Terminator Salvation Fails to live up to the hype
Like Sarah Conner (Linda Hamilton) said, in "Terminator 2: Judgement Day", "There is no future than what we make for ourselves." Sadly, since that famous film came out, the movie franchise of Terminator has been struggling ever since. Set in the apocalyptic future, where machines have already engaged humanity, in what looks to be a never ending war. John Connor (Christian Bale) continueously tries to lead his troops against the machines. Having humanity on the brink of extermination, as even some of John's superiors are starting to doubt the prophecy. According to the prophecy, John Connor is allegedly born to lead humanity to victory against the machines. The film is primarily told through the eyes of Marcus Wright (Sam Worthington), a convicted felon about to be put on death row while in prison, before the war. Before he's sent off to his death, Dr. Serena Kogan (Helena Bonham Carter) proposes to Marcus about selling his body to scientific research, after he dies. He agrees, only to awaken in an apocalyptic future where the human race is on the brink of extinction. Marcus wanders the wasteland aimlessly as he takes shelter alongside a young man named Kyle Reese (Anton Yelchin) and his friend, Star (Jadagrace). Unfortunately, nothing can prepare Marcus for what lies ahead. Although Sam Worthington does a great job in this movie, I felt the story should have been focused on the John Connor character. Throughout the previous films, it has always been said that John would grow up to become this great military leader so when I heard that Christian Bale, would play him, and Jonathon Nolan, would help write the script, I was all too happy to see this movie. Hoping, that this film would show John Connor's transition from a scared and confused young man as he copes with his impending destiny, like in "Terminator 3: Rise of the Machines" or "Terminator: The Sarah Connor Chronicles" T.V. series, into finally becoming and embracing his destiny as mankind's sole savior against the machines. Unfortunately, that is not the case here. Instead, Christian Bale is sadly overshadowed by the special effects and Sam Worthington's screen time, that you rarely see John Connor in this movie. Therefore, the viewer is left with very little idea of who John Connor is, unless they've seen the previous films or the short aired T.V. series. That is why I was so drastically disappointed in this movie, as I was hoping this film would be heavily character driven. Instead, it's more special effects driven as each scene is merely used to compensate for lack of a solid story line. Even the brief Arnold Schwarzenneger cameo as the famous T-800, was nothing more than eye candy to make up for poor lack of direction. However, if there is one bright spot to this movie, it's that Sam Worthington and Christian Bale have a strong chemistry on screen that will keep the viewer entertained. Overall, "Terminator Salvation" turns into another disappointing film within the franchise itself.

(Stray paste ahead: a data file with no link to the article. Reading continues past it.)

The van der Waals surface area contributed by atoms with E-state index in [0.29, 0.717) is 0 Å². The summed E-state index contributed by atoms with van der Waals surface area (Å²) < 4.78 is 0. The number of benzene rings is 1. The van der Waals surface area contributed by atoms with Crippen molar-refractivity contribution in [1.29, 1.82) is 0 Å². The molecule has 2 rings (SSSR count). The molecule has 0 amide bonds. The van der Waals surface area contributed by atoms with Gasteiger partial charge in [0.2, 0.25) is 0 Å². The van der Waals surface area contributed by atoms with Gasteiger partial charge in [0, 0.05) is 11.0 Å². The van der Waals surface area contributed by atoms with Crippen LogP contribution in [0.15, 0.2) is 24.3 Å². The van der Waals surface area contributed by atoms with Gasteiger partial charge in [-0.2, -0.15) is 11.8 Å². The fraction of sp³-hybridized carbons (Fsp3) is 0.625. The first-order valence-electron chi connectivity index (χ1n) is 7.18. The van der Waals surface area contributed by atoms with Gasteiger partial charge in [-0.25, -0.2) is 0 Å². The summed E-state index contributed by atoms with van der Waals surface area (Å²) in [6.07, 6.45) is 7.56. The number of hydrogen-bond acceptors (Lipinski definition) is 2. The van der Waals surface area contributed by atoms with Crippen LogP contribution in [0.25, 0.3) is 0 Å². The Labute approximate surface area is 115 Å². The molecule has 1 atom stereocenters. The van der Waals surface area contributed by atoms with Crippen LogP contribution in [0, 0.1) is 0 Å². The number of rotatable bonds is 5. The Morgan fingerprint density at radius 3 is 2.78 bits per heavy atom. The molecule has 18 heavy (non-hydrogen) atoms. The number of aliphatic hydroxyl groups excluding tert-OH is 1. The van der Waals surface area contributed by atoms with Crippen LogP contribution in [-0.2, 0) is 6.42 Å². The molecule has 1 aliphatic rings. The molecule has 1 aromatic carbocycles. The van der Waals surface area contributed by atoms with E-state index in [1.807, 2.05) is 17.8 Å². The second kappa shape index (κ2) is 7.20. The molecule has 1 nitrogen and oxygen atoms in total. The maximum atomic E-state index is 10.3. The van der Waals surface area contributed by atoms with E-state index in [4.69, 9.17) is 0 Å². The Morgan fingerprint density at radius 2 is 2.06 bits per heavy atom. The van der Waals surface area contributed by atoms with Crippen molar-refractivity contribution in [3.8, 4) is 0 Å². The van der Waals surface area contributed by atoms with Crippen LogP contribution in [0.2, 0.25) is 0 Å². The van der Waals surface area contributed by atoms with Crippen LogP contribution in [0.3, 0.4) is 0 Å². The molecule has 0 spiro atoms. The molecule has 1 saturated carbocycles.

The special effects are pretty much what you'd expect from a McG film. Loads of CGI galore to offer any viewer the same amount of eye candy, one can find in any other blockbuster movie. Plus, Sam Worthington and Christian Bale are pretty good in their perspective roles.
During the course of the movie, Sam portrays his character that is conflicted with his identity as he soon discovers, Skynet has used him for their own devious intentions to wipe out John Connor, when he find out that he's nothing more than a cyborg. This of course causes severe tension between the two characters, as neither are too sure if they can trust the other. The intensity in Bale's eyes as he interrogates Sam in one scene, will leave audiences on the edge of their seats. Feeling the tension grow from that point on as John Connor becomes conflicted about whether or not to trust this new cyborg, whom thinks he's a human being. This of course, raises various moral questions about Marcus' existence. Is he truly human? If a machine had a heart and could feel pain, does that make him human like us? Such trivial and controversial questions are one of the few bright spots about this movie. However, that's where the pros for this film end, sadly.
As I've stated earlier, the story focuses too much on Marcus Wright's character so much that they forget to portray John Connor properly. With little screen time, the viewer is never able to grasp who John Connor is. Although I'll admit Christian Bale did a great job with the little screen time he had, it's just rather disappointing as any true Terminator fan would hope to see his character's final transition into accepting and embracing his destiny. However, what can you expect from a McG film that prior work included such mediocre movies like "Charlie's Angels", that solely relied on sex appeal and action to carry it.
"Terminator Salvation" does little to rejuvenate the franchise, as McG focuses too much on special effects and Marcus Wright, that it disrupts what it should have been. With so much potential, "Terminator Salvation" fails to live up to it.